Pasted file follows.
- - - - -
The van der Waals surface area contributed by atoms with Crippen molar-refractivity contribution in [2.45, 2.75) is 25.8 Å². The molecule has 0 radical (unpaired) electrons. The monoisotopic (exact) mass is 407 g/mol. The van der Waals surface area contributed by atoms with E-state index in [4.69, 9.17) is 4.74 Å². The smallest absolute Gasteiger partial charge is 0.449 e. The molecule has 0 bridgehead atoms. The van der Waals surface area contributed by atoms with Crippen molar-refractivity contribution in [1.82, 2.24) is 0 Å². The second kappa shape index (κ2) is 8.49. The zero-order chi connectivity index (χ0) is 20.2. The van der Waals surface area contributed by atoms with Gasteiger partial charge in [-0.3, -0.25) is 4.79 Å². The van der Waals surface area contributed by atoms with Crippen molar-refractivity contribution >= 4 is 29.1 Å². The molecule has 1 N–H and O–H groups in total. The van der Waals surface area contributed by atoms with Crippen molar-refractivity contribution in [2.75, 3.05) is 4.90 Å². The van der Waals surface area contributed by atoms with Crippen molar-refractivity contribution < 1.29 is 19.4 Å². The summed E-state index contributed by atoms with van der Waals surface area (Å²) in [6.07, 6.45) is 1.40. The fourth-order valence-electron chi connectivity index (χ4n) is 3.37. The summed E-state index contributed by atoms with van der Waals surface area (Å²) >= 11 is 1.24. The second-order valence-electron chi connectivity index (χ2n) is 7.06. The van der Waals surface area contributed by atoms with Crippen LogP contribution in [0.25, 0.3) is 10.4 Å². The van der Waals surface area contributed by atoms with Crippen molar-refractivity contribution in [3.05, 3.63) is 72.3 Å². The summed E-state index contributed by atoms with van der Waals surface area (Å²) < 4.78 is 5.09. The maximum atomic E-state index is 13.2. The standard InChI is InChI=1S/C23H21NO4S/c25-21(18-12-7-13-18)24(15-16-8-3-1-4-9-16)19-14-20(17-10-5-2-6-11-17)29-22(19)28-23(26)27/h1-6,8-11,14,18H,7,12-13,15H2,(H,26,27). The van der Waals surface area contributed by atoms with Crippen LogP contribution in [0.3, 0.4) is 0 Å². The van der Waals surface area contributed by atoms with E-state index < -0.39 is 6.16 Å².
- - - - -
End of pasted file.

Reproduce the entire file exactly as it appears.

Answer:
The van der Waals surface area contributed by atoms with Crippen molar-refractivity contribution in [2.45, 2.75) is 25.8 Å². The molecule has 0 radical (unpaired) electrons. The monoisotopic (exact) mass is 407 g/mol. The van der Waals surface area contributed by atoms with E-state index in [4.69, 9.17) is 4.74 Å². The smallest absolute Gasteiger partial charge is 0.449 e. The molecule has 0 bridgehead atoms. The van der Waals surface area contributed by atoms with Crippen molar-refractivity contribution in [1.82, 2.24) is 0 Å². The second kappa shape index (κ2) is 8.49. The zero-order chi connectivity index (χ0) is 20.2. The van der Waals surface area contributed by atoms with Gasteiger partial charge in [-0.3, -0.25) is 4.79 Å². The van der Waals surface area contributed by atoms with Crippen molar-refractivity contribution >= 4 is 29.1 Å². The molecule has 1 N–H and O–H groups in total. The van der Waals surface area contributed by atoms with Crippen molar-refractivity contribution in [2.75, 3.05) is 4.90 Å². The van der Waals surface area contributed by atoms with Crippen molar-refractivity contribution < 1.29 is 19.4 Å². The summed E-state index contributed by atoms with van der Waals surface area (Å²) in [6.07, 6.45) is 1.40. The fourth-order valence-electron chi connectivity index (χ4n) is 3.37. The summed E-state index contributed by atoms with van der Waals surface area (Å²) >= 11 is 1.24. The second-order valence-electron chi connectivity index (χ2n) is 7.06. The van der Waals surface area contributed by atoms with Crippen LogP contribution in [0.25, 0.3) is 10.4 Å². The van der Waals surface area contributed by atoms with Crippen molar-refractivity contribution in [3.05, 3.63) is 72.3 Å². The summed E-state index contributed by atoms with van der Waals surface area (Å²) < 4.78 is 5.09. The maximum atomic E-state index is 13.2. The standard InChI is InChI=1S/C23H21NO4S/c25-21(18-12-7-13-18)24(15-16-8-3-1-4-9-16)19-14-20(17-10-5-2-6-11-17)29-22(19)28-23(26)27/h1-6,8-11,14,18H,7,12-13,15H2,(H,26,27). The van der Waals surface area contributed by atoms with Crippen LogP contribution in [0.3, 0.4) is 0 Å². The van der Waals surface area contributed by atoms with E-state index < -0.39 is 6.16 Å².